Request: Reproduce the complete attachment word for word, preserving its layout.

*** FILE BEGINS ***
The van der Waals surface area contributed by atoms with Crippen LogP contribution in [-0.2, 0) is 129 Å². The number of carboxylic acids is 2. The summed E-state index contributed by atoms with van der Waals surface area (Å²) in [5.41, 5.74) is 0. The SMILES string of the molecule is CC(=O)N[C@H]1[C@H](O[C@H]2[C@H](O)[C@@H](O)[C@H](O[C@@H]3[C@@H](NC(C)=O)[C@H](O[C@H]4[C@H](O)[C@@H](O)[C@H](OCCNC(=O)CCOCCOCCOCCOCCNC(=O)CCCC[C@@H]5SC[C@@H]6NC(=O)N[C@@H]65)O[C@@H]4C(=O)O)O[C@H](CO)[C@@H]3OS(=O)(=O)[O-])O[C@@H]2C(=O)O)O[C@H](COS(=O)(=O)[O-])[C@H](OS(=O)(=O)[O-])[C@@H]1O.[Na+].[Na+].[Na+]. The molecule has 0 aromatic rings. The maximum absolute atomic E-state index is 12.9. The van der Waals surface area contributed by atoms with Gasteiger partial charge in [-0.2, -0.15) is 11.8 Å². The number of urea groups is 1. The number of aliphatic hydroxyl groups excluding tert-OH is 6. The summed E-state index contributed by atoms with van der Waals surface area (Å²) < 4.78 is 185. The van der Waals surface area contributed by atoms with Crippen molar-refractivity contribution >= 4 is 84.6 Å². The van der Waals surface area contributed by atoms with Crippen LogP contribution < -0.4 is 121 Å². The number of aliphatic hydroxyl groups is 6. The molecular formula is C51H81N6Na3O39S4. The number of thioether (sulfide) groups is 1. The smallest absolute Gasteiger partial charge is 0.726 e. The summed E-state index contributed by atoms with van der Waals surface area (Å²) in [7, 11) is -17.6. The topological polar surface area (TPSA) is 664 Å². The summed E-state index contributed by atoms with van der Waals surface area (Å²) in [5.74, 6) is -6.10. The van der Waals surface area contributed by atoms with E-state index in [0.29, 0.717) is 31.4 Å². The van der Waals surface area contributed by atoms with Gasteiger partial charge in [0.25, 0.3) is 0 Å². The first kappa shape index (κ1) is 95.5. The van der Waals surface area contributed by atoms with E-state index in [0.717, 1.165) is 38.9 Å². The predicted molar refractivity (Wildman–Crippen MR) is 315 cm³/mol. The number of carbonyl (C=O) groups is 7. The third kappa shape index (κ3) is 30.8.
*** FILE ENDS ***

The van der Waals surface area contributed by atoms with Crippen LogP contribution in [-0.2, 0) is 129 Å². The number of carboxylic acids is 2. The summed E-state index contributed by atoms with van der Waals surface area (Å²) in [5.41, 5.74) is 0. The SMILES string of the molecule is CC(=O)N[C@H]1[C@H](O[C@H]2[C@H](O)[C@@H](O)[C@H](O[C@@H]3[C@@H](NC(C)=O)[C@H](O[C@H]4[C@H](O)[C@@H](O)[C@H](OCCNC(=O)CCOCCOCCOCCOCCNC(=O)CCCC[C@@H]5SC[C@@H]6NC(=O)N[C@@H]65)O[C@@H]4C(=O)O)O[C@H](CO)[C@@H]3OS(=O)(=O)[O-])O[C@@H]2C(=O)O)O[C@H](COS(=O)(=O)[O-])[C@H](OS(=O)(=O)[O-])[C@@H]1O.[Na+].[Na+].[Na+]. The molecule has 0 aromatic rings. The maximum absolute atomic E-state index is 12.9. The van der Waals surface area contributed by atoms with Gasteiger partial charge in [-0.2, -0.15) is 11.8 Å². The number of urea groups is 1. The number of aliphatic hydroxyl groups excluding tert-OH is 6. The summed E-state index contributed by atoms with van der Waals surface area (Å²) < 4.78 is 185. The van der Waals surface area contributed by atoms with Crippen molar-refractivity contribution >= 4 is 84.6 Å². The van der Waals surface area contributed by atoms with Crippen LogP contribution < -0.4 is 121 Å². The number of aliphatic hydroxyl groups is 6. The molecular formula is C51H81N6Na3O39S4. The number of thioether (sulfide) groups is 1. The smallest absolute Gasteiger partial charge is 0.726 e. The summed E-state index contributed by atoms with van der Waals surface area (Å²) in [7, 11) is -17.6. The topological polar surface area (TPSA) is 664 Å². The summed E-state index contributed by atoms with van der Waals surface area (Å²) in [5.74, 6) is -6.10. The van der Waals surface area contributed by atoms with E-state index in [0.29, 0.717) is 31.4 Å². The van der Waals surface area contributed by atoms with Gasteiger partial charge in [0.25, 0.3) is 0 Å². The first kappa shape index (κ1) is 95.5. The van der Waals surface area contributed by atoms with E-state index in [0.717, 1.165) is 38.9 Å². The predicted molar refractivity (Wildman–Crippen MR) is 315 cm³/mol. The number of carbonyl (C=O) groups is 7. The third kappa shape index (κ3) is 30.8.